Blazers burn L.A., even series

20-0 3rd-quarter run helps Portland roll in Game 2, 106-77

O'Neal: 6 points in 1st half

Wallace, Pippen help get home-court edge

May 23, 2000|By Peter Schmuck | Peter Schmuck,SUN STAFF

LOS ANGELES - The Portland Trail Blazers didn't need to resort to any questionable tactics to even up the NBA Western Conference finals. They beat the Los Angeles Lakers the old-fashioned way.

Instead of hacking Shaq and complaining about the overly sensitive officiating crew, they played stifling defense and turned the Lakers' star power into so much stardust on the way to a resounding 106-77 victory last night at the sold-out Staples Center.

The Blazers held league MVP Shaquille O'Neal to six points in the first half and broke open the game with a 20-0 run in the third quarter to claim the home-court advantage and send the best-of-seven series to Portland tied at a game apiece.

What a strange turn of events. The Trail Blazers, who looked so desperate on the way to a one-sided loss in Game 1 on Saturday, neutralized O'Neal and guard Kobe Bryant while Portland forwards Scottie Pippen and Rasheed Wallace replaced them as the most dominant offensive players on the floor.

Pippen provided the offensive leadership that carried the Blazers to a three-point halftime lead, scoring 17 or his 21 points before intermission.

Wallace, who was ejected from the opener for glaring at referee Ron Garretson, kept his cool and led the third-quarter assault that changed the complexion of the series. He finished with a game-high 29 points.

The Portland defense did the rest, doubling up on O'Neal and preventing Bryant from getting in position to make anything happen. The Lakers' bench, which came up so big in Game 1, contributed just one three-point basket while the game was coming apart in the third quarter. O'Neal finally came to life with 14 points in the final quarter and finished with a team-high 23, but it was much too little and much too late.

In short, everything that went right for the Lakers in Game 1 went wrong in Game 2."Obviously, I was real pleased with our performance for 48 minutes defensively," said Portland coach Mike Dunleavy said. "We were much more aggressive ... much more so than in the first game. We moved the ball well and we got some good looks at the basket."

Mission accomplished.

The Blazers came to Los Angeles looking to win one of the first two games and return to Portland with a chance to take control of the series at home."That was quite a game by Portland," said Lakers coach Phil Jackson. "I don't think they shot that well, but they had a game plan that worked against us very well. They pounded the ball in, drove it to the hoop, created foul situations and put us on our heels defensively."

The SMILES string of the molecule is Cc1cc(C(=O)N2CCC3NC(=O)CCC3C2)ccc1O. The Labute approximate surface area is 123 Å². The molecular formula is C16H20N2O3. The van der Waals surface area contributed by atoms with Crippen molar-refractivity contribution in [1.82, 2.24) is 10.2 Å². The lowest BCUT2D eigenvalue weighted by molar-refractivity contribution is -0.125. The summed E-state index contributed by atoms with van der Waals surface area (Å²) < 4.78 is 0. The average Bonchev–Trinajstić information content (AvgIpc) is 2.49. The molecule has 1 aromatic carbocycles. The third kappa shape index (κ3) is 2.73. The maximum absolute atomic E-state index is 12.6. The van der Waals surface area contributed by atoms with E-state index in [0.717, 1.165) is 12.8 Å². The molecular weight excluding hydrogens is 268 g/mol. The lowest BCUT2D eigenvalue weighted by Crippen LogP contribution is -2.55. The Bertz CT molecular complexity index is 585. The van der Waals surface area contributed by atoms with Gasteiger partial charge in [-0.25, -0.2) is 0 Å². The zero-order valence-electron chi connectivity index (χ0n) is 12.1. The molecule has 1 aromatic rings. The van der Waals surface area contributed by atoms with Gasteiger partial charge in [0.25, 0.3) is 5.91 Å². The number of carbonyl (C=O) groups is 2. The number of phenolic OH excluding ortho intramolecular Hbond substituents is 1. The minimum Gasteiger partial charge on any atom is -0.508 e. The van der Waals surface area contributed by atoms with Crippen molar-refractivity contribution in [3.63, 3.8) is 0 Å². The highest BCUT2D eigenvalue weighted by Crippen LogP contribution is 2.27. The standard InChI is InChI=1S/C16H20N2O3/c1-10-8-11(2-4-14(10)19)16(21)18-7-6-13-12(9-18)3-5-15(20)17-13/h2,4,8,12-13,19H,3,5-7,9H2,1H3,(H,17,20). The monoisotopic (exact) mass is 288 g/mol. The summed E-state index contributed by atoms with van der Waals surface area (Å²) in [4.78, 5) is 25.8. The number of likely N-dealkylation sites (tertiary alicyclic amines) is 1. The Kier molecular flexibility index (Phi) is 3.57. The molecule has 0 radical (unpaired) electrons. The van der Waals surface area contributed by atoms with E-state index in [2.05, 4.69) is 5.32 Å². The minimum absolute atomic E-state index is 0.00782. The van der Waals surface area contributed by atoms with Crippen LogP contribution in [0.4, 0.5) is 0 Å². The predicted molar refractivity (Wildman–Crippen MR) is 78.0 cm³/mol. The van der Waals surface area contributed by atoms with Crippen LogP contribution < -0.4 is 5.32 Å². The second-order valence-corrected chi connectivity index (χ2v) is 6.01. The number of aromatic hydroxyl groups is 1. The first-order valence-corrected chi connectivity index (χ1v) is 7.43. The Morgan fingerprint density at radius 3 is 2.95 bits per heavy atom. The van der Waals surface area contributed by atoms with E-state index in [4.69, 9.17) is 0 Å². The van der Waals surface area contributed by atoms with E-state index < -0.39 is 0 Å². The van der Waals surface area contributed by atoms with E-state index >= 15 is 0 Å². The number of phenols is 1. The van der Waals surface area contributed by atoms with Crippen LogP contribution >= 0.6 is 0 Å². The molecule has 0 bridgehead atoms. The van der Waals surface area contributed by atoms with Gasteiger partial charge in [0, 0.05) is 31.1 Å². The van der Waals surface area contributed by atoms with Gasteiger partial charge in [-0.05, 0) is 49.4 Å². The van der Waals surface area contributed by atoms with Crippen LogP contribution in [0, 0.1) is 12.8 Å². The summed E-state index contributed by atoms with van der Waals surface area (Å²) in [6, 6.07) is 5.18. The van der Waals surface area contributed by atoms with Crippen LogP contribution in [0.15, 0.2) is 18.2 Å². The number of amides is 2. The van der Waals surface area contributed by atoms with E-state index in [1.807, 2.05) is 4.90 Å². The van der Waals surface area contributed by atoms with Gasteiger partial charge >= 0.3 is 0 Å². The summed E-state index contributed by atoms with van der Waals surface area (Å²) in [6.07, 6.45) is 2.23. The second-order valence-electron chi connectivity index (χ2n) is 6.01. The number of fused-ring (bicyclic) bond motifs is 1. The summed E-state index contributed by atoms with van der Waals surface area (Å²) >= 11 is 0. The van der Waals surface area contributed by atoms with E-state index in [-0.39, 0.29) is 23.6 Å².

The Blazers never needed to resort to the "hack-a-Shaq" strategy that turned Saturday's game into an argument for a rule revision. Center Arvydas Sabonis bounced back from a horrible game on Saturday to establish a presence inside and Wallace turned in a dominating 46-minute performance after missing most of the second half on Saturday."It was nice to see Rasheed for the full complement," Dunleavy said. "I figured he hadn't played much in the first game, so I played him more."

The Trail Blazers certainly appeared to grasp the gravity of their situation. They jumped out to a quick 8-0 lead and took O'Neal out of the game - both literally and figuratively - in the first half."We pretty much played the same game plan as Game 1," said Pippen. "They just didn't shoot the ball as well tonight. I thought defensively we were a little bit faster tonight."

O'Neal did not score his first points until there were 29 seconds left in the first quarter and spent much of the second period on the bench with three fouls. He took a pounding every time he got the ball, but got little help from the officials and left the court muttering at them late in the first half."He's a great player," Dunleavy said. "It took a lot of players to hold him down. Tonight we had some success."

Still, the Lakers rebounded from the early Portland run, but neither team displayed much offensive rhythm.

There was a point in the second quarter where the Lakers' offense was so ineffective that Jackson pulled all his starters and played for a brief period with a lineup made up totally of the players at the other end of the bench.

Dunleavy obviously was determined to get Sabonis right into the flow of the game, and why not? The big center did not score a point and had just one rebound in Game 1, but he came out and took the first two shots of the game for Portland - missing a short hook and then sinking the same shot for the first Blazers basket.

He played with much more confidence than in Game 1, but it was the leadership of Pippen that carried the Trail Blazers into the locker room with a 48-45 halftime lead."I really thought it was an awful first half," said Jackson. "I thought that if we could play that bad and they were only ahead by three, all we had to do was play a little better in the second half. That was my message to the team at halftime, but we came out and played even worse."

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